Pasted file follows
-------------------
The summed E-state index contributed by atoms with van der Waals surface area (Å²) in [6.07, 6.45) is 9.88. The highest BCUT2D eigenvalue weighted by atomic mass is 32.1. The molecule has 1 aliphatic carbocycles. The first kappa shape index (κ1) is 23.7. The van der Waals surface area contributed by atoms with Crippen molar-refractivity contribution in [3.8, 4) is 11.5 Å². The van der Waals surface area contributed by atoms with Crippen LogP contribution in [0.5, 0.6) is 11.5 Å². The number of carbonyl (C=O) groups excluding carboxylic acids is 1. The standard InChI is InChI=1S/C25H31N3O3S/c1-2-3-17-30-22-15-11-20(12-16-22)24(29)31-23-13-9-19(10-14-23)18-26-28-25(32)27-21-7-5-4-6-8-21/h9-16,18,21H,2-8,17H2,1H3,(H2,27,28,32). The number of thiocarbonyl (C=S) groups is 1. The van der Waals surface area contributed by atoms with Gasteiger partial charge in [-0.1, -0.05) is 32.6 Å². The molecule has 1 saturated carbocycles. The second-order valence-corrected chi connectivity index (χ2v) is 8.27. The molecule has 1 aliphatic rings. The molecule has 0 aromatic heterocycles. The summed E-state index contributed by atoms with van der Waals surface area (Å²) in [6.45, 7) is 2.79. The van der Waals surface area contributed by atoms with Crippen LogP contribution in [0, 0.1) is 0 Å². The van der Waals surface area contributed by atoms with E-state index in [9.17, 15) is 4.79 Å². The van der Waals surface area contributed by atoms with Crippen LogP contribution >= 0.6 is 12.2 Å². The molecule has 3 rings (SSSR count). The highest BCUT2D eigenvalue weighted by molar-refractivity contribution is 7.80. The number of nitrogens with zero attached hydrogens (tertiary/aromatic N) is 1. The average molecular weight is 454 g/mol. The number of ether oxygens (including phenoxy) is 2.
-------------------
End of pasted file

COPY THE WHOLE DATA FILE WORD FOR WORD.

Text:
The summed E-state index contributed by atoms with van der Waals surface area (Å²) in [6.07, 6.45) is 9.88. The highest BCUT2D eigenvalue weighted by atomic mass is 32.1. The molecule has 1 aliphatic carbocycles. The first kappa shape index (κ1) is 23.7. The van der Waals surface area contributed by atoms with Crippen molar-refractivity contribution in [3.8, 4) is 11.5 Å². The van der Waals surface area contributed by atoms with Crippen LogP contribution in [0.5, 0.6) is 11.5 Å². The number of carbonyl (C=O) groups excluding carboxylic acids is 1. The standard InChI is InChI=1S/C25H31N3O3S/c1-2-3-17-30-22-15-11-20(12-16-22)24(29)31-23-13-9-19(10-14-23)18-26-28-25(32)27-21-7-5-4-6-8-21/h9-16,18,21H,2-8,17H2,1H3,(H2,27,28,32). The number of thiocarbonyl (C=S) groups is 1. The van der Waals surface area contributed by atoms with Gasteiger partial charge in [-0.1, -0.05) is 32.6 Å². The molecule has 1 saturated carbocycles. The second-order valence-corrected chi connectivity index (χ2v) is 8.27. The molecule has 1 aliphatic rings. The molecule has 0 aromatic heterocycles. The summed E-state index contributed by atoms with van der Waals surface area (Å²) in [6.45, 7) is 2.79. The van der Waals surface area contributed by atoms with Crippen LogP contribution in [0, 0.1) is 0 Å². The van der Waals surface area contributed by atoms with E-state index in [9.17, 15) is 4.79 Å². The van der Waals surface area contributed by atoms with Crippen LogP contribution >= 0.6 is 12.2 Å². The molecule has 3 rings (SSSR count). The highest BCUT2D eigenvalue weighted by molar-refractivity contribution is 7.80. The number of nitrogens with zero attached hydrogens (tertiary/aromatic N) is 1. The average molecular weight is 454 g/mol. The number of ether oxygens (including phenoxy) is 2.